Terrence Jones scores 36, leads Pelicans past Cavaliers 124-122

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NEW ORLEANS (AP) — Terrence Jones filled in brilliantly for injured All-Star Anthony Davis, scoring a season-high 36 points, grabbing 11 rebounds and blocking LeBron James‘ dunk attempt in the fourth quarter, and the New Orleans Pelicans beat the Cleveland Cavaliers 124-122 on Monday night.

Jrue Holiday added 33 points and 10 assists for the Pelicans, and Langston Galloway capped a 12-point night with a clean steal on James’ drive in the final minute, preventing the Cavs from erasing a deficit they had trimmed from 22 late in the first half to three with 1:32 left in the game.

Kyrie Irving scoring 35 of his 49 points in the second half, but the Cleveland fell to its fifth loss in seven games. James had 26 points, 12 assists and 10 rebounds.

Two of Cleveland’s recent losses came against Western Conference leaders Golden State and San Antonio, but two others have come against teams currently outside the playoff picture in the West: New Orleans and Portland.

Kevin Love had 22 points for Cleveland, which could not quite keep pace with a Pelicans squad that tied a season high for 3-pointers with 16 and shot 49.4 percent (43 of 87).

Donatas Moteijunas scored 14 for New Orleans, while Dante Cunningham scored 11. Each hit a pair of 3s.

The Cavs drained 15 3s, eight by Irving, whose step-back jumper from long range had Cleveland within three with 21 seconds to go, but the Cavs got no closer until Love’s anticlimactic 3 in the final second.

Embarrassed in a 29-point loss to NBA-worst Brooklyn at home on Friday, the Pelicans were eager for a chance to redeem themselves with a competitive showing against the defending champs. That did not appear likely when New Orleans announced less than an hour before tip-off that Davis would be unable to play because of his right leg bruise lingering from a collision with the Nets’ Spencer Dinwiddie.

Coach Alvin Gentry inserted Jones for Davis as the starting center, and he responded with arguably the most dynamic half of play in the fifth-year veteran’s career. He hit all eight of his shots in the first half, scoring 22 points on an array of jumpers – including two 3s – weaving drives and feisty put-backs.

Holiday, meanwhile, got into an equally prolific rhythm, hitting three 3s and highlighting several impressive drives to the hoop with a two-handed dunk. Holiday’s pullup jumper from just inside the 3-point line with 6 seconds left in the second quarter gave him 22 points and New Orleans a 22-point lead, and Holiday pumped his fist while one of the biggest crowds of the season went wild.

In the last second of the half, James executed a long inbound pass to Love, who converted a quick-release layup to make it 70-50.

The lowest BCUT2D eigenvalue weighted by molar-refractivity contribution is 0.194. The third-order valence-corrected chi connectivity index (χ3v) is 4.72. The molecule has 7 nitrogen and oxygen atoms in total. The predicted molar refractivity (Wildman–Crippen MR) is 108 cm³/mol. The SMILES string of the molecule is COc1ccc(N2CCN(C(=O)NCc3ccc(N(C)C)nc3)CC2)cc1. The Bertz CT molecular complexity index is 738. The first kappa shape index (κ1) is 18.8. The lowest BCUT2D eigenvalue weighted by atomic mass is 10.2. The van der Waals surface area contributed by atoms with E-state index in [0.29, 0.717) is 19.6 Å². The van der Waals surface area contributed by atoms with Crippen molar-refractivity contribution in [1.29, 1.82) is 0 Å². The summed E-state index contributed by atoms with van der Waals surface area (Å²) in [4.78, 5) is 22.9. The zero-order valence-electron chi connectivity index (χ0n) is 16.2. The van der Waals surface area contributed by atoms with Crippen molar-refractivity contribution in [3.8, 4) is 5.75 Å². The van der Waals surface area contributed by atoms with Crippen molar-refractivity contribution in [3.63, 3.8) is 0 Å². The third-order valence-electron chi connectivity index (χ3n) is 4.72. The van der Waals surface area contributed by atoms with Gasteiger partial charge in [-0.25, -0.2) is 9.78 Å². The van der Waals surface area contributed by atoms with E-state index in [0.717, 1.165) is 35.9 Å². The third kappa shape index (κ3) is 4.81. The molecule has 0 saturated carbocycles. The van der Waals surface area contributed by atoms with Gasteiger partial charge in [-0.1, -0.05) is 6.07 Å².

TIP-INS

Cavaliers: Coach Tyronn Lue was assessed a technical foul by official Leroy Richardson after the coach chastised Richardson for a late whistle giving Moteijunas free throws following a missed layup. … The Cavs won the teams’ only other meeting this season, 90-82 in Cleveland on Jan. 2. … Irving slung in what would have been a sensational, off-balance, one-handed shot from about 30 feet, but it didn’t count because it came too late after Irving was fouled by Tyreke Evans as the pair pursued a loose ball near mid-court.

Pelicans: New Orleans improved to 2-2 without Davis in the lineup. … G E'Twaun Moore, who is 6-foot-4, delighted the crowd by rejecting the 6-8 James near the basket in the first half. … New Orleans shot 60.5 percent (26 of 43) in the first half.=

 

Another name to watch at trade deadline: Minnesota’s Jeff Teague

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After a strong start to the season, Minnesota has lost seven in a row and slid back to 10-15. Amazingly, that’s not out of the playoff picture in a West where the back end is much softer than predicted this season, but for the Timberwolves’ brass it’s a reminder they are building towards something bigger down the line.

Jeff Teague, their 31-year-old point guard, is not part of that future.

Which is why they are open to trading him, reports Jon Krawczynski at The Athletic.

The Timberwolves made it known throughout the league last summer that Teague was available for trade and that remains the case right now, league sources said…

For a team that needs a point guard — either a starter or a backup — for a playoff push, Teague could be a nice fit. He has a wealth of playoff experience, is a teammate that generally meshes well in a locker room and in the right system can be an effective scorer.

His $19 million salary is expiring, so the money shouldn’t scare many teams away. But the sheer size of the contract does make it challenging to match up money in a trade.

Teague is averaging 14.4 points and 6.8 assists a game; he’s a solid pick-and-roll point guard who wants the ball in his hands. Which could help a lot of teams, it’s just not how Minnesota wants to play under Ryan Saunders.

It’s unlikely Teague is back in Minnesota next season, which is a big reason he could get moved before the deadline — Minnesota would rather get something than nothing for him.

However, that salary combined with the lack of cap space around the league makes a deal seem difficult, if not unlikely. For all the buzz about trades around the league, this is probably going to be a down trade deadline with only a handful of moves.

Maybe Teague gets moved, but in a related matter don’t expect Andrew Wiggins to be going anywhere.

Could the Knicks get a first-round pick for trading Marcus Morris?

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What are the New York Knicks going to do at the trade deadline?

It’s not a simple question, not with team president Steve Mills is on the hot seat — there’s a long history of GMs/POBOs making bad trades looking for a short-term boost to save their jobs. Will the Knicks trade veterans looking for picks and young players to be part of the future? On top of that, the Knicks are starting to get healthy and have won two in a row. Management may want to let this play out for a while.